Wednesday, April 4, 2012
April A to Z - D is for Discussion forums part 1 - The Fiddling Reaver from http://fightingfantasy.eamped.com/
From the Fiddling Reaver, a member of the Unofficial Fighting Fantasy Forum. The Fiddling Reaver will be releasing an amateur adventure which they will be releasing in many places including www.ffproject.com. Keep your eyes peeled for that one.
What was the first gamebook you read?
My first gamebook was Crypt of the Sorcerer. I saw it lying on my classmate’s desk and went "Whoa! Nice Cover!" Of course, now that my first infatuation with it has diminished, there's no denying how cheesy and unfairly difficult it is, but i can't help but still liking it. While many other FF villains have superpowers similar to those of Razaak, he is very convincing as a satanic master of the occult and as someone who is supported by the forces of hell. Being mindcontrolled by a mask and forced to sacrifice myself, or being doomed to walk through the same little corridor for the rest of time are as scary prospects now as they were back then.
What is your favorite gamebook?
That would probably be Siege of Sardath. It is my favorite because of the Dark Elven villains. Rather than being shown as individual groups of mooks, they are shown as having actual culture and personality.Their scheme of subduing a Storm Giant, while simultaneously infiltrating their enemies with shapeshifters to make them fight each other is much more sneaky than simply mustering enough blunt force to meet the enemy head on. It is well written with genuinely tense moments, requires you to think rather than being lucky with the dice and choosing of paths, and it is well illustrated.
What gamebooks/interactive fiction would you recommend to a newcomer to the genre?
Probably Citadel of Chaos as it is, in my opinion, not so difficult that it would scare a newcomer away. The plot is straightforward and easy to get into, and it has enough imaginative and enjoyable encounters to keep you entertained.
Summarise what a gamebook is to a newcomer in 100 characters or fewer.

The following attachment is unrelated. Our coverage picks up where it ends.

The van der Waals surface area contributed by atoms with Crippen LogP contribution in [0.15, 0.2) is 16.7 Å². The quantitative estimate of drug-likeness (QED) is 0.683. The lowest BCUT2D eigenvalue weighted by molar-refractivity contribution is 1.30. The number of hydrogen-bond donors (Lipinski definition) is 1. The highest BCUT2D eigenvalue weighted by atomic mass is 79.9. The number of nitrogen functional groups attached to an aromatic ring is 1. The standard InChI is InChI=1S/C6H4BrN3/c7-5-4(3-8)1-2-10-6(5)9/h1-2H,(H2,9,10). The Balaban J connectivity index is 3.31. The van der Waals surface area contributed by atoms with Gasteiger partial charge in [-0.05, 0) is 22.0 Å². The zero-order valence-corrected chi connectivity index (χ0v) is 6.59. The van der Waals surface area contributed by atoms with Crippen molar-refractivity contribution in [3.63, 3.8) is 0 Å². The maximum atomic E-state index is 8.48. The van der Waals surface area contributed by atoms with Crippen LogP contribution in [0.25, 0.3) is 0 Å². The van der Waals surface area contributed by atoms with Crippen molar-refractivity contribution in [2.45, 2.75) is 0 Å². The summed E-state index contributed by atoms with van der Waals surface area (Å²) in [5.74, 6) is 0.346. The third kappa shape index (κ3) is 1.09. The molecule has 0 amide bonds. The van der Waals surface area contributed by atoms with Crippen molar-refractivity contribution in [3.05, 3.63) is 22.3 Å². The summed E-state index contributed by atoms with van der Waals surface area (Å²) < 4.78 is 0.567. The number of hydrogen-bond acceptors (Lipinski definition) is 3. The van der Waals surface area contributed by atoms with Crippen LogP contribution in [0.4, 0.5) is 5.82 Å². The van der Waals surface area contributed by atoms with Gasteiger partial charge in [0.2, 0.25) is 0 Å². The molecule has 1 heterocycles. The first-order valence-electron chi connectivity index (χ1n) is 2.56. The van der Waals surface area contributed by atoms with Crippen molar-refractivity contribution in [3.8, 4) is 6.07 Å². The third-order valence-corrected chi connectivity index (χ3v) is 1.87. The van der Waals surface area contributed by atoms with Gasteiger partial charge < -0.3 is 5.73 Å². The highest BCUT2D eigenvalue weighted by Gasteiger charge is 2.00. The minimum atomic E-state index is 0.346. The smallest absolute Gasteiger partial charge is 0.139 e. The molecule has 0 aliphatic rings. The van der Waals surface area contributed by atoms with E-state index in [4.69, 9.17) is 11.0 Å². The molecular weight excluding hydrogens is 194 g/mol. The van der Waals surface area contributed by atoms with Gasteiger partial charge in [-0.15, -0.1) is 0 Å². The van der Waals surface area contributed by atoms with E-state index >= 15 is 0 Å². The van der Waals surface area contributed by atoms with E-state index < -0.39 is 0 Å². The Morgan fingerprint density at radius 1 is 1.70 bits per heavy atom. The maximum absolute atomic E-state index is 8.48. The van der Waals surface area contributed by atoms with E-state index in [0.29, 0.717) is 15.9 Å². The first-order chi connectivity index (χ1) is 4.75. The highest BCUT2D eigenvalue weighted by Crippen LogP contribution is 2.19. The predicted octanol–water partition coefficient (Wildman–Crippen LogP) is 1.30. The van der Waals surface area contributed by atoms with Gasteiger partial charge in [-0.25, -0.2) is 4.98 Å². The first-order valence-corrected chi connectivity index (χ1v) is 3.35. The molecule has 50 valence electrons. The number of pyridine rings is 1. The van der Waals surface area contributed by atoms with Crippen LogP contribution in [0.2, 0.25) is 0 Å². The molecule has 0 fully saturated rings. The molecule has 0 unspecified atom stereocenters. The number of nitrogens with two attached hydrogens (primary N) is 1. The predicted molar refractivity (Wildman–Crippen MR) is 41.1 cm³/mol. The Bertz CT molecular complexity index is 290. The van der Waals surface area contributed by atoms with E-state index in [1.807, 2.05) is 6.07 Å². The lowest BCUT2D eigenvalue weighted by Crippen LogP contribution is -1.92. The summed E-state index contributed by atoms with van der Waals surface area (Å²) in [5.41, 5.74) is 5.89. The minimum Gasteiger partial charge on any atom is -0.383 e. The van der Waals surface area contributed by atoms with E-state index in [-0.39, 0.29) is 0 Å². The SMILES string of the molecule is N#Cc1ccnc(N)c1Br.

It’s a book where the plot is split up in a number of paragraphs, and you decide the course of action by flipping through them.
Why are gamebooks great compared to games or books?
Well, why are books still around, when we have got movies? Because books can do something that movies and games cannot. And it combines that with the ability to experiment, explore and being in the story that you are given in a video game.
A gamebook is not limited by programming in the way that video games have always been, allowing for a much greater variety in content and imagination.
What is your favourite forum/group/online community for gamebooks?
The unofficial forum at http://fightingfantasy.eamped.com, along with the facebook group for the Fighting Fantazine. I prefer those two because people are cozy, imaginative and respect the opinions of others.
What has the internet community brought to gamebooks.
Apart from the fact that the internet gives you the possibility to discuss gamebooks with like-minded people, i think the best is that it allows the readers to meet with the writers. This is really good for keeping the enthusiasm amongst fans alive, and it is a good way for writers to get feedback and constructive criticism for their work. I believe that the word-of-mouth advertising is important for this genre, as it is a rather niche interest at the time being, and publishers have been unwilling to invest in marketing.
What is the best thing that has happened due to being in a forum?
Just to finally have somebody to discuss my interest with. I’ve liked the idea of writing my own adventure for quite a while, but I didn’t feel it would be worth it, if nobody else was going to read it. And it is of course very interesting to actually get in touch with the writers.
What do you think the future of gamebooks is?
Phew. The genre seems to slowly be picking up again. A few new franchises are starting up (Destiny Quest, Tin Man Games), and some old ones are getting new titles added to them (Fighting Fantasy).
Mobile apps certainly do help as well, although I do see it as a problem that the publishers insist that the player uses simulated dice throws, as they consider it “cheating” to not do so. I have to ask “why?” It’s not a game of D&D. You’re not negatively affecting the experience of somebody else. A sizeable chunk of gamebook readers do not use dice because they do not feel that doing so adds anything to the experience for them. Also, readers will be unable to skip past those unfairly balanced encounters. The publishers may very well loose sales if they continiue with this policy. So yes, it is in everybody’s best interest that the players will be free to play their adventures the way they prefer.
However, a true comeback for the genre isn’t going to come on its’ own. The reason why fantasy gamebooks became so popular in the first place was because: 1) Fantasy was still new in the early 80’s, and pretty much anything made was exciting. 2) The very concept was new and interesting. 3) Video games were not yet able to present a living world with living characters and choices to be made to anything near the same degree. They are now. I think that if gamebooks are going to pick up a larger audience, somebody has to make a work of genius, something of great effort and imagination in both storytelling and gameplay, something that takes the possibilities of the gamebook medium to its’ full potential.